You can use the ftp command to talk to an FTP server from the Linux Command Line. Type ftp to see if the tool is installed. If you get a “command not found” message then go ahead and type yum install ftp to make it available on your system.
Using it is very straightforward – but I keep forgetting how because I only do it once in a blue moon. So here’s a handy cheat sheet:
Logging in to your FTP Server
Assuming our site is example.com, simply type this:
ftp example.com Connected to example (126.96.36.199). 220 FTP-Example Name:
This will connect you, but the system wants to know the username and password at the prompt. Provide those and if your login was successful you’ll see something like this:
230 User tester logged in Remote system type is UNIX. Using binary mode to transfer files. ftp>
Note that you’re now at the FTP command line and no longer on the Linux command line (you can tell by the ftp> in front of the cursor). Therefore only FTP commands are now accepted, until you type “exit” or “bye” to go back to Linux.
To see a list of available commands type help and you’ll see a list much like this:
Commands may be abbreviated. Commands are: ! debug mdir sendport site $ dir mget put size account disconnect mkdir pwd status append exit mls quit struct ascii form mode quote system bell get modtime recv sunique binary glob mput reget tenex bye hash newer rstatus tick case help nmap rhelp trace cd idle nlist rename type cdup image ntrans reset user chmod lcd open restart umask close ls prompt rmdir verbose cr macdef passive runique ? delete mdelete proxy send
No need to panic: The good news is that we don’t really use a plethora of new commands, and some (like ls and mkdir) are working the same way, just the output may look a bit different.
Let’s go through a few common scenarios now: listing and creating directories, uploading, downloading, and deleting files. Classic CRUD – FTP Style.
If you ever need to come out of a running command, CMD-D (or CTRL-D) will do the trick.
Listing and Switching Directories
Your usual Linux favourites will work fine to list and switch directories:
– ls (list directory, same as dir)
– cd (change into directory, for example “cd mydir”)
– cd .. (move one directory up in the tree)
Excellent: nothing new to learn here. Result!
Creating and Deleting Directories
Another nice thing is that mkdir is still working to create a directory. Here’s how we create a directory called test:
mkdir test 257 "/test" - Directory successfully created
Likewise, rmdir does a good job at deleting (empty) directories:
rmdir test 250 RMD command successful
To delete a directory that contains files you must first remove all files (see below under Deleting Files) and then use this command.
To download a single file we can use the get command (or recv if you can remember it better). You must type out the entire file name for this to work, and you won’t get a progress report while your file downloads:
get testfile.tar local: testfile.tar remote: testfile.tar 227 Entering Passive Mode (81,169,163,229,179,131) 150 Opening BINARY mode data connection for testfile.tar (86365356 bytes) 226 Transfer complete 86365356 bytes received in 11 secs (7865.17 Kbytes/sec)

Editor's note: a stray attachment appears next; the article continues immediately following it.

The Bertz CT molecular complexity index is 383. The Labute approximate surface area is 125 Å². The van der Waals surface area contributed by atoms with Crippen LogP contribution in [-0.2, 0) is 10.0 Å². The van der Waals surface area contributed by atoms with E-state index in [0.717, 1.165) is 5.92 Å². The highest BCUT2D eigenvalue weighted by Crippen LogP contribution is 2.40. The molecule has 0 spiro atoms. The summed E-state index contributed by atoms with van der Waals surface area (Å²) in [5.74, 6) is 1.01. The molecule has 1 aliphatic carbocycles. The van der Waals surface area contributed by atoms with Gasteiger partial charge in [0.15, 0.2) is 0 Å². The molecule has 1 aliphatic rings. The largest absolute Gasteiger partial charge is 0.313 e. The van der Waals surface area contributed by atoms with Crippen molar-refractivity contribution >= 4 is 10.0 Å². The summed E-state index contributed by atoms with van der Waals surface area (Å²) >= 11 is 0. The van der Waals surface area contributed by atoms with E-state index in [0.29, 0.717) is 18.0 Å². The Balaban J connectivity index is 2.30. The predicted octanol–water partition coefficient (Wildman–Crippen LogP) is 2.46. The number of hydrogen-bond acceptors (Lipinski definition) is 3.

This will save testfile.tar in the Linux directory that you were before you initiated the FTP session.
To save files in a directory other than the current one, I’m afraid you’re going to have to log out, cd into the directory you want those files to go, then re-connect. I know, ultra lame – but if there is another way then it’s kept so secret that no Google search will ever unveil it.
Sadly wildcards are no working in this operation, so you’ll always have to type out the exact file name. Lucky for us you CAN use wildcards to download multiple files with mget, like this:
Now all files starting with “test” are downloaded and you’ll be prompted one by one. This will work for single files too and saves you having to type out cryptic long names. Human 1 – FTP 0. Ha!
put and mput work just like get, but they upload local files to the current FTP directory. You can specify a local Linux path when doing this, but put and mput expect a local path to also exist on the FTP remote (and fail if they don’t). Read: messy. There probably is a way to deal with this, but life’s just too short.
Just like get, put also needs the whole file name and cannot deal with wildcards – but mput does:
mput test* mput testfile.tar? y 227 Entering Passive Mode (81,169,163,229,218,225) 150 Opening BINARY mode data connection for testfile.tar 226 Transfer complete 236716 bytes sent in 0.0141 secs (16825.36 Kbytes/sec)
There’s also a delete and mdelete command which – you guessed it – removes unwanted files from the server. Same as before: no wildcards on delete, but they work fine on mdelete:
mdelete test* mdelete testfile.tar? y 250 DELE command successful
FTP transfers all files and passwords “in the clear” and does not work with encryption. Checkout the sftp command which will do all of this and more while using encryption on all transfers.
Note that there is a difference between SFTP and FTPS: the latter (FTPS) is the same as FTP but with encryption added to it. SFTP isn’t really FTP at all, it’s an SSH connection that works much like rsync and scp, and uses similar syntax.